Government’s recent announcement that owners of fibre optic networks – including itself – would be compelled to share capacity with other Internet service providers shows the high expectations it has of the digital world.
Broadband access is linked to economic activity and thus job creation according to the World Bank. It’s also increasingly important within the context of service delivery, with the potential to reduce costs while enhancing access.
“For increasing numbers of South Africans, mobile devices are the sole entry point to the Internet. Consequently, e-government really means mobile government, or m-government,” says Johnny Moloto, executive: Government and Regulatory Affairs, IBM South Africa. “Mobile devices constitute a universal communications platform that government is already moving to leverage.”
For example progressive city administrations are using free WiFi hotspots to fast track citizens’ access to broadband.
However, argues Moloto, m-government poses certain challenges, particularly in the light of heightened citizen expectations. M-government will need to offer the same levels of convenience and experience as mobile apps do.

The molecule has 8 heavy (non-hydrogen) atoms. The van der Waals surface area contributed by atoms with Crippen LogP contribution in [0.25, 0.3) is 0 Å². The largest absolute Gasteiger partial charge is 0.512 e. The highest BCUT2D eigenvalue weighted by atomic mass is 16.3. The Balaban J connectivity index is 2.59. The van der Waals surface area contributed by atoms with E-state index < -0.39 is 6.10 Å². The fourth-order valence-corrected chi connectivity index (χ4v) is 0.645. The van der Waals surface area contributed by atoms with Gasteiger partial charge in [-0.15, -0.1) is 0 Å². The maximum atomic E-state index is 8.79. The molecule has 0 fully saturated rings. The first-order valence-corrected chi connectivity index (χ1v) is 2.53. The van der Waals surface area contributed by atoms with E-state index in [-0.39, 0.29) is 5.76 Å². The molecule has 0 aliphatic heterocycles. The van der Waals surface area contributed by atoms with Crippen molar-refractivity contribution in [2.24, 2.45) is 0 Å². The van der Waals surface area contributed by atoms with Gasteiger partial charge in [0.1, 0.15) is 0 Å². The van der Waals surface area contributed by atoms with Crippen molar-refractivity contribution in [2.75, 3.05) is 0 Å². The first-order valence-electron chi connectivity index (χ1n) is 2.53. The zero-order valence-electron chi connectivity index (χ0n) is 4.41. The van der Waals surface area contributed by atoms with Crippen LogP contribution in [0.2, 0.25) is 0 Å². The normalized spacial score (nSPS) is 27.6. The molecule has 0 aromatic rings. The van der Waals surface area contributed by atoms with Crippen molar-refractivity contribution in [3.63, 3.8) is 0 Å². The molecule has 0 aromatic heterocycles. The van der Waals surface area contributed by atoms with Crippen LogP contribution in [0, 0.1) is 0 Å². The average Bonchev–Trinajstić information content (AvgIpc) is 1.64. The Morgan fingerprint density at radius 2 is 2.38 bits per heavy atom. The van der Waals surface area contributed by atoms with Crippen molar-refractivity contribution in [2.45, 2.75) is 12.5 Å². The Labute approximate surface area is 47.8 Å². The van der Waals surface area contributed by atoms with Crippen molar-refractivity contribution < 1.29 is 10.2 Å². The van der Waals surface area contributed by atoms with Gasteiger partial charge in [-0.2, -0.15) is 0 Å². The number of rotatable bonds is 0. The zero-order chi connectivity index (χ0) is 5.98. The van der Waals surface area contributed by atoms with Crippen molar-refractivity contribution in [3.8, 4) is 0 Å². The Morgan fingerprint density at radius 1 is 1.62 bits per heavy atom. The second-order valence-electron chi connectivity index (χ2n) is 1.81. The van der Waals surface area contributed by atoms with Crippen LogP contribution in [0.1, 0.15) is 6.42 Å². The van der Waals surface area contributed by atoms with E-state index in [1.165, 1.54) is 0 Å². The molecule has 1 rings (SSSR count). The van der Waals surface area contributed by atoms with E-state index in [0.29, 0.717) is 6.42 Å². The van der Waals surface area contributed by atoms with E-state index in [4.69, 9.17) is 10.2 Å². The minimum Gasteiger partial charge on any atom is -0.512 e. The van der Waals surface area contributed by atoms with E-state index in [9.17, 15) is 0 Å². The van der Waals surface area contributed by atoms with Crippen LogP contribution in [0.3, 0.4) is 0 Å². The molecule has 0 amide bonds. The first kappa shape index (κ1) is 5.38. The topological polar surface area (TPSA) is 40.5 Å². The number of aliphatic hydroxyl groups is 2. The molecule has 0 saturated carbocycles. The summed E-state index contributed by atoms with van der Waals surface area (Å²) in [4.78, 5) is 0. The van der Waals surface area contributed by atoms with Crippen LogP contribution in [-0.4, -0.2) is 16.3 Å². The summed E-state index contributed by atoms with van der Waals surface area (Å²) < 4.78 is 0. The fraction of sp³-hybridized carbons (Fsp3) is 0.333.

“On the plus side, this ‘app approach’ allows government agencies to connect directly with citizens – and to treat them as customers,” Moloto adds. “To get this right, I believe government should consider how to balance a clear and coherent vision for m-government with the imperative to act quickly. The rollout of intelligently-designed, easy-to-implement apps that meet real needs should take priority. Home Affairs is doing it brilliantly by using SMSs to alert citizens of the progress of ID or passport applications – and the citizen feels the system is actually working for him or her.
These quick wins can turn around public perception by individualising service delivery, Moloto believes. Arguably, the same approach could even help ameliorate the massively negative fallout from load shedding into a positive demonstration that the situation is under control, and that government cares.
The overall citizen experience is critical. Apps need to form part of a coherent whole, and should be easy to use. For example, multiple log-ins and prompts to access services from one’s metro can create frustration rather than delight.
When it comes to strategy and implementation, the focus should be on three priorities: securing each transaction; ensuring that the right processes and infrastructure are in place to deliver high-quality apps rapidly; and using good analytics to drive continuous improvement.
“Security is probably paramount given that these transactions can involve sensitive information: trust really is the currency of the online world,” Moloto says.
Focusing on quick wins – but without losing sight of the bigger picture – helps government to take its services directly to citizens, the unique advantage of mobile technology. This can reduce pressure on traditional service-delivery channels, but the real benefit is surely to begin redefining its relationship with citizens.